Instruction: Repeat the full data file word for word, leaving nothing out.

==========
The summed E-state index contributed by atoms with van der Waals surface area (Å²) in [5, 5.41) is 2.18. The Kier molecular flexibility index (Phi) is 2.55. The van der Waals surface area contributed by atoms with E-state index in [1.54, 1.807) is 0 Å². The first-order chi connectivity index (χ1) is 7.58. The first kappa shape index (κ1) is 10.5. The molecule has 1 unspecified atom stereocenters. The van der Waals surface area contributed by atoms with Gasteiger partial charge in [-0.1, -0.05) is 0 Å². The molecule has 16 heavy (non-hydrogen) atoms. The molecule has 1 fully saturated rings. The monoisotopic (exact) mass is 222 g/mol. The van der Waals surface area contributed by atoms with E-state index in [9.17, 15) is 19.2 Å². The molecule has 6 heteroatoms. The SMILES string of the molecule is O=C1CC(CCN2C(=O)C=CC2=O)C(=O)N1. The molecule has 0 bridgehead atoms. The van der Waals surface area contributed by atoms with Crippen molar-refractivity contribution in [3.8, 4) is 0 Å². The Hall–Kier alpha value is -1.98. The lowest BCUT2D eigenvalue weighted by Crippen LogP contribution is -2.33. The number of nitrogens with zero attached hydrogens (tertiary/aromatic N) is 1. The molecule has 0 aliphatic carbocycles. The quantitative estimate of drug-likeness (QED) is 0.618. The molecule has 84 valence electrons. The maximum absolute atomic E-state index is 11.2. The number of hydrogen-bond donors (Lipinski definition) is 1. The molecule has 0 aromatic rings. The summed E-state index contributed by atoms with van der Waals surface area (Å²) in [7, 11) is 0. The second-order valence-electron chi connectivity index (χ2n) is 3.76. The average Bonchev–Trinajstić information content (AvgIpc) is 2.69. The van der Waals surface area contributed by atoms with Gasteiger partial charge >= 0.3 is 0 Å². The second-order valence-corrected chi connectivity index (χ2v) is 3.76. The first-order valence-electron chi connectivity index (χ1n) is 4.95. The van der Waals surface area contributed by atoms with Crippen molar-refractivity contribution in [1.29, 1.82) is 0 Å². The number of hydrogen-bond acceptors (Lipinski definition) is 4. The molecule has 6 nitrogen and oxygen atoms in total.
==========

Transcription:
The summed E-state index contributed by atoms with van der Waals surface area (Å²) in [5, 5.41) is 2.18. The Kier molecular flexibility index (Phi) is 2.55. The van der Waals surface area contributed by atoms with E-state index in [1.54, 1.807) is 0 Å². The first-order chi connectivity index (χ1) is 7.58. The first kappa shape index (κ1) is 10.5. The molecule has 1 unspecified atom stereocenters. The van der Waals surface area contributed by atoms with Gasteiger partial charge in [-0.1, -0.05) is 0 Å². The molecule has 16 heavy (non-hydrogen) atoms. The molecule has 1 fully saturated rings. The monoisotopic (exact) mass is 222 g/mol. The van der Waals surface area contributed by atoms with E-state index in [9.17, 15) is 19.2 Å². The molecule has 6 heteroatoms. The SMILES string of the molecule is O=C1CC(CCN2C(=O)C=CC2=O)C(=O)N1. The molecule has 0 bridgehead atoms. The van der Waals surface area contributed by atoms with Crippen molar-refractivity contribution in [3.8, 4) is 0 Å². The Hall–Kier alpha value is -1.98. The lowest BCUT2D eigenvalue weighted by Crippen LogP contribution is -2.33. The number of nitrogens with zero attached hydrogens (tertiary/aromatic N) is 1. The molecule has 0 aliphatic carbocycles. The quantitative estimate of drug-likeness (QED) is 0.618. The molecule has 84 valence electrons. The maximum absolute atomic E-state index is 11.2. The number of hydrogen-bond donors (Lipinski definition) is 1. The molecule has 0 aromatic rings. The summed E-state index contributed by atoms with van der Waals surface area (Å²) in [7, 11) is 0. The second-order valence-electron chi connectivity index (χ2n) is 3.76. The average Bonchev–Trinajstić information content (AvgIpc) is 2.69. The van der Waals surface area contributed by atoms with Gasteiger partial charge >= 0.3 is 0 Å². The second-order valence-corrected chi connectivity index (χ2v) is 3.76. The first-order valence-electron chi connectivity index (χ1n) is 4.95. The van der Waals surface area contributed by atoms with Crippen molar-refractivity contribution in [1.29, 1.82) is 0 Å². The number of hydrogen-bond acceptors (Lipinski definition) is 4. The molecule has 6 nitrogen and oxygen atoms in total.